I’m very pleased to introduce a series of posts, in collaboration with Erik Painter, Ricardo Hasse and myself, which is a series of posts, which highlight the ancient history of ceramics and fermentation.
Recent scholarship has uncovered a much older tradition of fermentation than we had previously imagined. Though I had been aware of some of this history, it has been made more tangible and real for me since my fellow potter and collaborator, Erik Painter, dug into the research and found some fascinating studies on the incredibly long history of humans and fermenting. Fermentation as a food preparation and preservation technique is older even than civilization – the practice goes back more than 9000 years. We are delighted to share with you what we’ve been learning.
As we think about and appreciate the long relationship we humans have with ceramics and fermentation, we can also understand ourselves as part of a connected dynamic – extending through us from a dim past into the future. Modernity, postmodernity, and technical achievement have brought many challenges to our sense of connection. Thoughtful and intentional engagement with our shared past, and with shared experiences, can help us to reduce influences that might isolate and separate us.
In this spirit, we’ll be bringing you some amazing stories from the history of ceramics and fermentation. We’ll talk about fermented beverages in ancient China, 7000 year-old cheese in what is now Poland, ancient African yogurt, fermented residue in 9000 year-old pottery shards, fermented cacao in Mesoamerica, and more. We’ll talk about the ceramic techniques – shaping, glazing and firing – that allowed our ancestors to develop fermented cuisine. Throughout we’ll highlight the connections made available to us by these stories – connections between the past and present, between form and function, between ceramics and fermentation, between art and daily life – and most importantly, between one another.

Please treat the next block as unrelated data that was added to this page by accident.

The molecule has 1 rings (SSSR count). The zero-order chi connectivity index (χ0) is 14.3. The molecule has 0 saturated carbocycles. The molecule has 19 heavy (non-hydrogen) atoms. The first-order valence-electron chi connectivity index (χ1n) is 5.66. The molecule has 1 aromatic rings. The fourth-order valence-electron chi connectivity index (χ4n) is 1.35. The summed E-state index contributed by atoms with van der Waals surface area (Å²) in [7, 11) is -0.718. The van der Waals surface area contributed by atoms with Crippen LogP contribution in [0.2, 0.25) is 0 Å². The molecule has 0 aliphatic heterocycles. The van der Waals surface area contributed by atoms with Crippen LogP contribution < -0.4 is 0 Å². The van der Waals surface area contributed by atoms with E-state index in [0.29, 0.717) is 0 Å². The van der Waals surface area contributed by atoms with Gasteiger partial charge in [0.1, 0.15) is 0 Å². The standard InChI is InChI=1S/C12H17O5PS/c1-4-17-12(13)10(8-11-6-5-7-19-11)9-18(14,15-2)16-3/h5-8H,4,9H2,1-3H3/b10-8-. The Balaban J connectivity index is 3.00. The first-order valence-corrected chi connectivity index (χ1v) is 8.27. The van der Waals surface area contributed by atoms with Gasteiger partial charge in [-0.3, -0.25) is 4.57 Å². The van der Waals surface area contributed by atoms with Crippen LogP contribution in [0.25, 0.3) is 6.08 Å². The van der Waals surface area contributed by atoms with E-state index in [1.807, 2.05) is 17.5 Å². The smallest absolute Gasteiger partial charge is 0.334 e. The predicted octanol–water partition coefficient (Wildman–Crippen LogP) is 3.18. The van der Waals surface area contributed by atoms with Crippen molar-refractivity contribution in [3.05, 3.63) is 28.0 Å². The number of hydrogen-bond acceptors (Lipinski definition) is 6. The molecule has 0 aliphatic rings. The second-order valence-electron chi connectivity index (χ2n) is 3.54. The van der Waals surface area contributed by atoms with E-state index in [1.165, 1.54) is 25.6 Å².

Although it is interesting and edifying to study the past, there are practical and present reasons for gaining an awareness of the long relationship between humans and fermentation. Our bodies are, in a way, conservative. While our ideas and our techniques have rapidly evolved, especially in the last few hundred years, our bodies have stayed much the same. Because of this it is important to respect and to work with our bodies’ ecosystem. Understanding the long relationship, between our own biochemistry and the unique mechanism of fermented food and drink, can help us make healthy choices, in particular the choice to include fermented food and drink as an alternative to highly processed products.